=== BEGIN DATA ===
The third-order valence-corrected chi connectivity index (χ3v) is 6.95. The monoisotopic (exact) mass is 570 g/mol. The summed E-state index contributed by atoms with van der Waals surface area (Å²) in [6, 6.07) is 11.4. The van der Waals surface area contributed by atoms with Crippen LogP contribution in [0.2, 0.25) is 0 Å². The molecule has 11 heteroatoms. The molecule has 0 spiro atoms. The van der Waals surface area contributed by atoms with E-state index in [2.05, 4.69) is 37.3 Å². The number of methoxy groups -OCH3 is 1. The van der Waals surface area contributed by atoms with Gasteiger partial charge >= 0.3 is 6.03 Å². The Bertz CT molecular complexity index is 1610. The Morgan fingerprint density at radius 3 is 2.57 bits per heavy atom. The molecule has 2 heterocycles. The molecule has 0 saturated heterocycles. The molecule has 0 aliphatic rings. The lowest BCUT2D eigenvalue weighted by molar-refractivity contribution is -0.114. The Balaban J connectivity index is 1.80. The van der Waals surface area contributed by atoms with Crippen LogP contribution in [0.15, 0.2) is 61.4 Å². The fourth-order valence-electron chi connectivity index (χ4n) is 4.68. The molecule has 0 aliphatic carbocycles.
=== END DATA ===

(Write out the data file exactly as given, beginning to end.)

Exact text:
The third-order valence-corrected chi connectivity index (χ3v) is 6.95. The monoisotopic (exact) mass is 570 g/mol. The summed E-state index contributed by atoms with van der Waals surface area (Å²) in [6, 6.07) is 11.4. The van der Waals surface area contributed by atoms with Crippen LogP contribution in [0.2, 0.25) is 0 Å². The molecule has 11 heteroatoms. The molecule has 0 spiro atoms. The van der Waals surface area contributed by atoms with E-state index in [2.05, 4.69) is 37.3 Å². The number of methoxy groups -OCH3 is 1. The van der Waals surface area contributed by atoms with Gasteiger partial charge >= 0.3 is 6.03 Å². The Bertz CT molecular complexity index is 1610. The Morgan fingerprint density at radius 3 is 2.57 bits per heavy atom. The molecule has 2 heterocycles. The molecule has 0 saturated heterocycles. The molecule has 0 aliphatic rings. The lowest BCUT2D eigenvalue weighted by molar-refractivity contribution is -0.114. The Balaban J connectivity index is 1.80. The van der Waals surface area contributed by atoms with Crippen LogP contribution in [0.15, 0.2) is 61.4 Å². The fourth-order valence-electron chi connectivity index (χ4n) is 4.68. The molecule has 0 aliphatic carbocycles.